One of the keys to look for when evaluating a stock is hidden assets

evaluating a stock

There are many things to look for when evaluating a stock—and one of the most important is hidden assets

For a long time we’ve written about the "heads-you-win, tails-you-break-even" phenomena. That’s what you get in an investment that exposes patient investors to limited risk of long-term loss, but one that can deliver healthy if not substantial returns.

These situations sometimes come about when a stock has been an unimpressive or weak performer for a number of years. When that happens, investors often focus on the earnings weakness and lose sight of the company’s assets.

If you buy a stock for its hidden assets, but those assets stay hidden or ignored by investors— or turn out to be less valuable than you thought—it can’t hurt you much. By definition, a stock’s hidden assets have not had much impact on its price. If you paid little if anything for the assets, you have little to lose. But the best hidden assets will eventually expand a company’s profit, grab investor attention, and push up its stock price.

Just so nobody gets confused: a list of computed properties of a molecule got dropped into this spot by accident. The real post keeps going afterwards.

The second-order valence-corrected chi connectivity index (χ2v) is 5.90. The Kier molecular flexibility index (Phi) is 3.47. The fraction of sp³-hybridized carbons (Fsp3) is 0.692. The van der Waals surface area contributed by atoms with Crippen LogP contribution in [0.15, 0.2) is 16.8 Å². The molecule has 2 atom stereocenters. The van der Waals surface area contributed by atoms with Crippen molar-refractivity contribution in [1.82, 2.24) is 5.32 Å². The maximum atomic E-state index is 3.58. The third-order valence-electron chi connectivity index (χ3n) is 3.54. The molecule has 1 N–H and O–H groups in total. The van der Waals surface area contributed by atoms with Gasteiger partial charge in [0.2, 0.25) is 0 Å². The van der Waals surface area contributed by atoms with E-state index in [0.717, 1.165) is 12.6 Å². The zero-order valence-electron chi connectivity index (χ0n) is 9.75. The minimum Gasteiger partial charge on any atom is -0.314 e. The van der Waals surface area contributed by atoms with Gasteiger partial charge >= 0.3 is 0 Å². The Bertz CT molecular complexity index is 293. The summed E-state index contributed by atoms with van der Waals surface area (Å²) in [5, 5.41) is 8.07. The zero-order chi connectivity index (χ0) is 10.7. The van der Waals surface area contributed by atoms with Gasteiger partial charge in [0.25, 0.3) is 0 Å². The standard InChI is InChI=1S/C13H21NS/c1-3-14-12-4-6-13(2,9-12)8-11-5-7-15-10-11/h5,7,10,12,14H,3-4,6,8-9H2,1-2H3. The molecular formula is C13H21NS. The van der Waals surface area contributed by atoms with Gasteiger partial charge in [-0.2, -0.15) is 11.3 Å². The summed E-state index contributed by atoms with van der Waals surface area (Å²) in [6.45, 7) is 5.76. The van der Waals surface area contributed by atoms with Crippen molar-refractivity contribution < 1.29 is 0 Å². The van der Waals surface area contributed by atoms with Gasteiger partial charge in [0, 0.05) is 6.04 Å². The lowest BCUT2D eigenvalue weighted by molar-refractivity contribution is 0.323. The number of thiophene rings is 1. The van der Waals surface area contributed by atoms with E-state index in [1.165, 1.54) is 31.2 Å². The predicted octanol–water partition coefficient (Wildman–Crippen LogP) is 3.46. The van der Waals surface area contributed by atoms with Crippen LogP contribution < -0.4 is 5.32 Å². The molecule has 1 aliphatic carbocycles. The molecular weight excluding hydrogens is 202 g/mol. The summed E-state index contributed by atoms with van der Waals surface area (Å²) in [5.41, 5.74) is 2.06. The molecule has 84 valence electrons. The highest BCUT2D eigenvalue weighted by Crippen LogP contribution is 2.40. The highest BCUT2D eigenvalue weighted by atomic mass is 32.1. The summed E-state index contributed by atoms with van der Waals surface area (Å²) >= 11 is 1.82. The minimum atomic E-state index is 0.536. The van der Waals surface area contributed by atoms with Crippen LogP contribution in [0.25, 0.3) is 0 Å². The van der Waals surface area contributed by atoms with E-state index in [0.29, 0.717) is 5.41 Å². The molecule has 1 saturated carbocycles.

Keep Getting More Dividends

If the markets can’t get settled, you can. This is the perfect time to benefit from more dividend payments. Low interest rates and volatile markets are both pushing more investors to seek dividend stocks for income. And many companies are raising their payouts. To take full advantage, get your free copy of Pat McKeough’s “How High Dividend Stocks Can Supercharge Your Income Investing.”

Download this free report  >>


Hidden assets in real estate

For instance, when a company buys real estate, the purchase price goes on its balance sheet as the historical value of the asset. Over a period of years or decades, the market value of that real estate may climb substantially. But the purchase price remains unchanged on the balance sheet.